MEDIATION

Family Law Mediation

Mediation in Family Law

What is it?

Mediation is a process that allows the parties to negotiate with the help of a neutral and skilled professional mediator. The goal of Mediation is to help the parties settle the case without the necessity of a trial.

Mediators are neutral third parties who are certified by the State of Florida in dispute resolution. Mediators are typically lawyers, counselors, psychologists and other professionals who have attended courses and receive continuing education to acquire and maintain their skills. The role of the mediator in a divorce, custody or other family law matter is to assist the parties in settling before they proceed to trial.

Matters discussed in mediation are “confidential.” They cannot be brought up at trial, and the mediator cannot be called to court to testify to anything said in the course of the mediation. This confidentiality allows the parties the freedom to make offers of settlement and proposals that they might otherwise be afraid to make for fear that they might be used against them later in court.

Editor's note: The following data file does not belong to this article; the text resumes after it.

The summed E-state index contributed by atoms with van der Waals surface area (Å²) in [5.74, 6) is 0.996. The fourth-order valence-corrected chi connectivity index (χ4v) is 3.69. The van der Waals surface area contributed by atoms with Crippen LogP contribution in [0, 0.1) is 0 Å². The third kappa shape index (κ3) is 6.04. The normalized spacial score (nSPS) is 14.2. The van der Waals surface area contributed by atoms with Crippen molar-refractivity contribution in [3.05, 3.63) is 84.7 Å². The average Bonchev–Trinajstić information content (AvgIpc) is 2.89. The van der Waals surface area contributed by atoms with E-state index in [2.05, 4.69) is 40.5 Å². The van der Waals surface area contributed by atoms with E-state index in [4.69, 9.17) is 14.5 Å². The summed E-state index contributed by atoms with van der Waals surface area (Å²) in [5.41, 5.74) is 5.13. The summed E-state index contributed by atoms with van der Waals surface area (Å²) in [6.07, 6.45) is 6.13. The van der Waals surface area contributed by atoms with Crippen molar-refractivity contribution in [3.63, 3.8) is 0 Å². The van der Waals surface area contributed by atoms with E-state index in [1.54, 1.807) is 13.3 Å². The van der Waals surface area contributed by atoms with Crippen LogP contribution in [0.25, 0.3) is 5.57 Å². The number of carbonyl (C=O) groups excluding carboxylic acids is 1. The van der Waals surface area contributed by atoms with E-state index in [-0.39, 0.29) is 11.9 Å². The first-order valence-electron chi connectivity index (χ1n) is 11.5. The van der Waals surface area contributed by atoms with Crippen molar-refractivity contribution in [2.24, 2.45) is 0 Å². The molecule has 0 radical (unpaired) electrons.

If Mediation is successful, the parties will sign a “Mediation Agreement” that sets forth the terms of the agreement. The Mediation Agreement is submitted to the Court for approval and incorporation into an Order.

If the parties are not able to reach an agreement at Mediation, the Mediator will report only that the parties did not reach an agreement (referred to as an “impasse”).

Often parties in family law cases are reticent to attend mediation and believe that it will accomplish nothing. Despite this, it is crucial to participate in the mediation process with an open mind. Often parties arrive at solutions that they never considered before attending mediation. Most family law cases settle in Mediation.